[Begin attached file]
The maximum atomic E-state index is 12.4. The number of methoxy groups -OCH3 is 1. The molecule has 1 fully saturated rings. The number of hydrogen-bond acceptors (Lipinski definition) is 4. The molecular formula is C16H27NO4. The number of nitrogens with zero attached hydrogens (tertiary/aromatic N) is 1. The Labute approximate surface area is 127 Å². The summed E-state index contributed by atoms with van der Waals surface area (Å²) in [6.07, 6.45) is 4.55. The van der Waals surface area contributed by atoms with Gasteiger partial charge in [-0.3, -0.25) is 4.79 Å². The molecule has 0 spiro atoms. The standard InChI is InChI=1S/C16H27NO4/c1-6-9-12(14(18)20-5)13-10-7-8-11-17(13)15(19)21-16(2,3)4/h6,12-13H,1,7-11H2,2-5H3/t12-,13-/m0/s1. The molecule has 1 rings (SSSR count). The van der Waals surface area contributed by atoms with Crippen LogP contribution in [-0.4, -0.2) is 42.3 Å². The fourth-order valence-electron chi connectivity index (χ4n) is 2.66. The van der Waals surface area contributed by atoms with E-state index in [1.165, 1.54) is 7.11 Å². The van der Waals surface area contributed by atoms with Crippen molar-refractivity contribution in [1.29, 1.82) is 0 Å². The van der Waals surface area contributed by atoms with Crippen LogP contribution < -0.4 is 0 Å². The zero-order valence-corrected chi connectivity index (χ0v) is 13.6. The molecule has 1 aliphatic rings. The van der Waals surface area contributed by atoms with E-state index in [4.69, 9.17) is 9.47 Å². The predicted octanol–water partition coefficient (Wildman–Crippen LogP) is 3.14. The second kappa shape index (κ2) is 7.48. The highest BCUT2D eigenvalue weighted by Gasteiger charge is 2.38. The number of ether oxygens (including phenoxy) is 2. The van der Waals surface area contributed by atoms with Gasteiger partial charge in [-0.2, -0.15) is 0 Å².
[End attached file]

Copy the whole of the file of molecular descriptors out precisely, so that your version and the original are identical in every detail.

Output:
The maximum atomic E-state index is 12.4. The number of methoxy groups -OCH3 is 1. The molecule has 1 fully saturated rings. The number of hydrogen-bond acceptors (Lipinski definition) is 4. The molecular formula is C16H27NO4. The number of nitrogens with zero attached hydrogens (tertiary/aromatic N) is 1. The Labute approximate surface area is 127 Å². The summed E-state index contributed by atoms with van der Waals surface area (Å²) in [6.07, 6.45) is 4.55. The van der Waals surface area contributed by atoms with Gasteiger partial charge in [-0.3, -0.25) is 4.79 Å². The molecule has 0 spiro atoms. The standard InChI is InChI=1S/C16H27NO4/c1-6-9-12(14(18)20-5)13-10-7-8-11-17(13)15(19)21-16(2,3)4/h6,12-13H,1,7-11H2,2-5H3/t12-,13-/m0/s1. The molecule has 1 rings (SSSR count). The van der Waals surface area contributed by atoms with Crippen LogP contribution in [-0.4, -0.2) is 42.3 Å². The fourth-order valence-electron chi connectivity index (χ4n) is 2.66. The van der Waals surface area contributed by atoms with E-state index in [1.165, 1.54) is 7.11 Å². The van der Waals surface area contributed by atoms with Crippen molar-refractivity contribution in [1.29, 1.82) is 0 Å². The van der Waals surface area contributed by atoms with Crippen LogP contribution < -0.4 is 0 Å². The zero-order valence-corrected chi connectivity index (χ0v) is 13.6. The molecule has 1 aliphatic rings. The van der Waals surface area contributed by atoms with E-state index in [4.69, 9.17) is 9.47 Å². The predicted octanol–water partition coefficient (Wildman–Crippen LogP) is 3.14. The second kappa shape index (κ2) is 7.48. The highest BCUT2D eigenvalue weighted by Gasteiger charge is 2.38. The number of ether oxygens (including phenoxy) is 2. The van der Waals surface area contributed by atoms with Gasteiger partial charge in [-0.2, -0.15) is 0 Å².